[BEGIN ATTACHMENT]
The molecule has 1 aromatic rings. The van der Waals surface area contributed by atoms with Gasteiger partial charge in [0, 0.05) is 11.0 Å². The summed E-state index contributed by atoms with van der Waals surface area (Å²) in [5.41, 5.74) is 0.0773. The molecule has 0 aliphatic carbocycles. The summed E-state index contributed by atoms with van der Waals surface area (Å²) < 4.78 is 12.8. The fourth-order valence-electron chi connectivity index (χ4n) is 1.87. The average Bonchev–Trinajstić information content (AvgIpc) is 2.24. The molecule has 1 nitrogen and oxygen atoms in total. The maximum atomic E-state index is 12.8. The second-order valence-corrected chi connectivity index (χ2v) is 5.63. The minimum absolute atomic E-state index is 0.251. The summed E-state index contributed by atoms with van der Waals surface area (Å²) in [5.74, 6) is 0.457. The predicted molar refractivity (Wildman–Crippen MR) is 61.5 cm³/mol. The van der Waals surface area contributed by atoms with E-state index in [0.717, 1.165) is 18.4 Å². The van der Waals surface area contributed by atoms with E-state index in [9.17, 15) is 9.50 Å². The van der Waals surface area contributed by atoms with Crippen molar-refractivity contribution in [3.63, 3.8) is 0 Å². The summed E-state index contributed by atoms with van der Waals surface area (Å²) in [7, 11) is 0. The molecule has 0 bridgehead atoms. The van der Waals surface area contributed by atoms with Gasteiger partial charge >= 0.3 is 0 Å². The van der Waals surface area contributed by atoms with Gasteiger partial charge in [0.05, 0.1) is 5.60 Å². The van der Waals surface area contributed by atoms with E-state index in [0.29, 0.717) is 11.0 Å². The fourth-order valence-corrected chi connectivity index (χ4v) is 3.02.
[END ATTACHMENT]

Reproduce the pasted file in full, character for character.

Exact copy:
The molecule has 1 aromatic rings. The van der Waals surface area contributed by atoms with Gasteiger partial charge in [0, 0.05) is 11.0 Å². The summed E-state index contributed by atoms with van der Waals surface area (Å²) in [5.41, 5.74) is 0.0773. The molecule has 0 aliphatic carbocycles. The summed E-state index contributed by atoms with van der Waals surface area (Å²) < 4.78 is 12.8. The fourth-order valence-electron chi connectivity index (χ4n) is 1.87. The average Bonchev–Trinajstić information content (AvgIpc) is 2.24. The molecule has 1 nitrogen and oxygen atoms in total. The maximum atomic E-state index is 12.8. The second-order valence-corrected chi connectivity index (χ2v) is 5.63. The minimum absolute atomic E-state index is 0.251. The summed E-state index contributed by atoms with van der Waals surface area (Å²) in [5.74, 6) is 0.457. The predicted molar refractivity (Wildman–Crippen MR) is 61.5 cm³/mol. The van der Waals surface area contributed by atoms with E-state index in [0.717, 1.165) is 18.4 Å². The van der Waals surface area contributed by atoms with E-state index in [9.17, 15) is 9.50 Å². The van der Waals surface area contributed by atoms with Crippen molar-refractivity contribution in [3.63, 3.8) is 0 Å². The summed E-state index contributed by atoms with van der Waals surface area (Å²) in [7, 11) is 0. The molecule has 0 bridgehead atoms. The van der Waals surface area contributed by atoms with Gasteiger partial charge >= 0.3 is 0 Å². The van der Waals surface area contributed by atoms with Gasteiger partial charge in [0.05, 0.1) is 5.60 Å². The van der Waals surface area contributed by atoms with E-state index in [0.29, 0.717) is 11.0 Å². The fourth-order valence-corrected chi connectivity index (χ4v) is 3.02.